Surely, it’s time that the saying, “When Wall Street sneezes, the rest of the world catches pneumonia”, was updated.
It retains some veracity because the New York Stock Exchange is the biggest in the world, US banks are the largest and the US economy is the global heavyweight.
But what about China? What if Beijing and Shanghai sneeze, which countries will catch pneumonia?
This week Australians were presented with the harsh reality of China’s slowdown and how it is impacting on the Oz economy. A continuation of the slowdown in 2016 will have a dire impact across the world – including Asia, Africa, Europe and North and South America.
Chinese capital and state enterprises are so embedded in the global economy that when China stumbled a year ago the whole world held its breath. Initially, the Australian economy was more exposed than most because our national budget is a one-trick affair – exporting raw minerals to China.
When prices fell so did Australia’s tax revenue. The GDP and the budget deficit blew out to an eye-watering $33.7 billion. All this has occurred while China is in the very first stages of its downturn. It will slide further.
Instead of giving a factual account of the parlous state of the Chinese economy, the local commentary has been dominated by arid scepticism: either 1) Beijing’s statistics can’t be trusted, or 2) China will spend its way out of the “passing difficulties”.
The trouble is that China’s economic crisis is very real. It is also an immense political crisis because the Communist Party’s ruling elite has lost credibility in the eyes of the country’s 2.1 billion people.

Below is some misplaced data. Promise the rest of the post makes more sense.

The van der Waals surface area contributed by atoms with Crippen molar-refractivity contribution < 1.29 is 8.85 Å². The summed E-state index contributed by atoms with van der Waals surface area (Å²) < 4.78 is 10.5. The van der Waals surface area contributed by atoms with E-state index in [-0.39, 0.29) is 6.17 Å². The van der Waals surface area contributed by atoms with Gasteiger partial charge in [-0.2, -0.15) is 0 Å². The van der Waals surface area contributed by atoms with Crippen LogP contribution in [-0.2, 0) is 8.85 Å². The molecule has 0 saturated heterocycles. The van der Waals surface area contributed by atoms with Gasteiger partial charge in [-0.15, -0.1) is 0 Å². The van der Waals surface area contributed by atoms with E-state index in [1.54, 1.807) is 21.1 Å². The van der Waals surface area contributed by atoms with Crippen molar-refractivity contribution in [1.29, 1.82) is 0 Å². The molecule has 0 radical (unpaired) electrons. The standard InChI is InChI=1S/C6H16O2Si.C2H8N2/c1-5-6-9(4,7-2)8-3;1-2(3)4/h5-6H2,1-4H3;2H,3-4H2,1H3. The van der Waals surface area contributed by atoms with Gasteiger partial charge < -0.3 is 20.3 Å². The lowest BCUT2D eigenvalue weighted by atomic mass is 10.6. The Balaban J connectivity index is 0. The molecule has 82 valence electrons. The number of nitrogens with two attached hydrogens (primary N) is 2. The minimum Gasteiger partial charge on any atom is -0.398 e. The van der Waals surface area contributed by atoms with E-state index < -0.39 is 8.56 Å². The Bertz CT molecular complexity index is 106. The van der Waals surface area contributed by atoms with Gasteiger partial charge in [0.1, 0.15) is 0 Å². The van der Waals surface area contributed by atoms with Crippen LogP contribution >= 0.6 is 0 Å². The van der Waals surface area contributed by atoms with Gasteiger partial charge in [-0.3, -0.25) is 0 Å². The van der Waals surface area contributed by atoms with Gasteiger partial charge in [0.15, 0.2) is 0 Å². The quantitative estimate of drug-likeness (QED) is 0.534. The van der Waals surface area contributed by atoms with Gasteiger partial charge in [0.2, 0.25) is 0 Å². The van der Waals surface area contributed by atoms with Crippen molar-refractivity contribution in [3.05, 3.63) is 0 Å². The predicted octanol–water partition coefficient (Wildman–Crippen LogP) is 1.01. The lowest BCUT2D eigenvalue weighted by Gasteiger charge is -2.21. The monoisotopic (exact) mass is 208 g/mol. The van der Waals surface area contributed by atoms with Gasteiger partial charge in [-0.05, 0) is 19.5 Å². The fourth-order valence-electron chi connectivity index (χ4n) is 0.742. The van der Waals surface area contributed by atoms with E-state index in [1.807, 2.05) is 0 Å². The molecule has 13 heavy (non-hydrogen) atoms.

Attempts to drive domestic spending and clean up industrial-scale corruption have met with stubborn resistance. People aren’t spending, they are saving; and corruption is growing beyond Beijing and Shanghai and spreading across the country. Visitors returning from the “Middle Kingdom”, as it is known, report that completed skyscrapers are empty, work has stopped on other massive building projects while factory estates are packed with thousands of unsold, brand new tractors, cars and trucks.
Economy in shambles
While media pundits say China’s booming “first world” economy is overtaking the US, the reality is that China’s economy is a total shambles.
Its economy is divided into many sectors. Some are purely feudal and others are the very worst examples of crony capitalism. Then there is a massive state sector where command economics rigidly govern production, employment, wage levels, investment and innovation.
In the middle of these chaotic economic conditions, capitalism is flexing its muscles and millionaires are being created at a rate never seen before in world history.
In other words, China’s chaotic economy is unique in world history: a mix of feudalism, free market capitalism, rigid state socialism and corrupt nepotism. And all are tugging in different directions – a recipe for chronic instability and unpredictable shocks.